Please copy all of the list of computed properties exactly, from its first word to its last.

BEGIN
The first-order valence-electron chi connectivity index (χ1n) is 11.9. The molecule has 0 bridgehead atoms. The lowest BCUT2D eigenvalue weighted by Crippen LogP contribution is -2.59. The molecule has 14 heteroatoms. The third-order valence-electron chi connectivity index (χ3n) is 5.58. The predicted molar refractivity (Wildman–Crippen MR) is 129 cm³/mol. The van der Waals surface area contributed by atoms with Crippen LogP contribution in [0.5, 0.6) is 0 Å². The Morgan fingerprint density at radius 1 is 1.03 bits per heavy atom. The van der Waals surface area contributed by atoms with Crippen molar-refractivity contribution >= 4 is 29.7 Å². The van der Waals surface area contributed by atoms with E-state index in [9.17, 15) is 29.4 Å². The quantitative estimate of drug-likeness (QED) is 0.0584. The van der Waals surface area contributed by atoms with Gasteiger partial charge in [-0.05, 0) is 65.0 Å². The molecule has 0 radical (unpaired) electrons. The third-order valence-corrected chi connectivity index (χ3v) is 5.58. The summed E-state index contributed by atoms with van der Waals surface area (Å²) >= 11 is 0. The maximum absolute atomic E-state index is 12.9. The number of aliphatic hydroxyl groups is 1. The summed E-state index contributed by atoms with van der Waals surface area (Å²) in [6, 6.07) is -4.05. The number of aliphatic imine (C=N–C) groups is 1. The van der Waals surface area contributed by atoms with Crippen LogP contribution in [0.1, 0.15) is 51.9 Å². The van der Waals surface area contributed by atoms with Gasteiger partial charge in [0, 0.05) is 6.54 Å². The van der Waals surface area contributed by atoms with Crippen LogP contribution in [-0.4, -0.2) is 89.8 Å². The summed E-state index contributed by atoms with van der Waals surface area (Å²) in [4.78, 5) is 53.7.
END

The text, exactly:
The first-order valence-electron chi connectivity index (χ1n) is 11.9. The molecule has 0 bridgehead atoms. The lowest BCUT2D eigenvalue weighted by Crippen LogP contribution is -2.59. The molecule has 14 heteroatoms. The third-order valence-electron chi connectivity index (χ3n) is 5.58. The predicted molar refractivity (Wildman–Crippen MR) is 129 cm³/mol. The van der Waals surface area contributed by atoms with Crippen LogP contribution in [0.5, 0.6) is 0 Å². The Morgan fingerprint density at radius 1 is 1.03 bits per heavy atom. The van der Waals surface area contributed by atoms with Crippen molar-refractivity contribution >= 4 is 29.7 Å². The van der Waals surface area contributed by atoms with E-state index in [9.17, 15) is 29.4 Å². The quantitative estimate of drug-likeness (QED) is 0.0584. The van der Waals surface area contributed by atoms with Gasteiger partial charge in [-0.05, 0) is 65.0 Å². The molecule has 0 radical (unpaired) electrons. The third-order valence-corrected chi connectivity index (χ3v) is 5.58. The summed E-state index contributed by atoms with van der Waals surface area (Å²) >= 11 is 0. The maximum absolute atomic E-state index is 12.9. The number of aliphatic hydroxyl groups is 1. The summed E-state index contributed by atoms with van der Waals surface area (Å²) in [6, 6.07) is -4.05. The number of aliphatic imine (C=N–C) groups is 1. The van der Waals surface area contributed by atoms with Crippen LogP contribution in [0.1, 0.15) is 51.9 Å². The van der Waals surface area contributed by atoms with Gasteiger partial charge in [0, 0.05) is 6.54 Å². The van der Waals surface area contributed by atoms with Crippen LogP contribution in [-0.4, -0.2) is 89.8 Å². The summed E-state index contributed by atoms with van der Waals surface area (Å²) in [4.78, 5) is 53.7.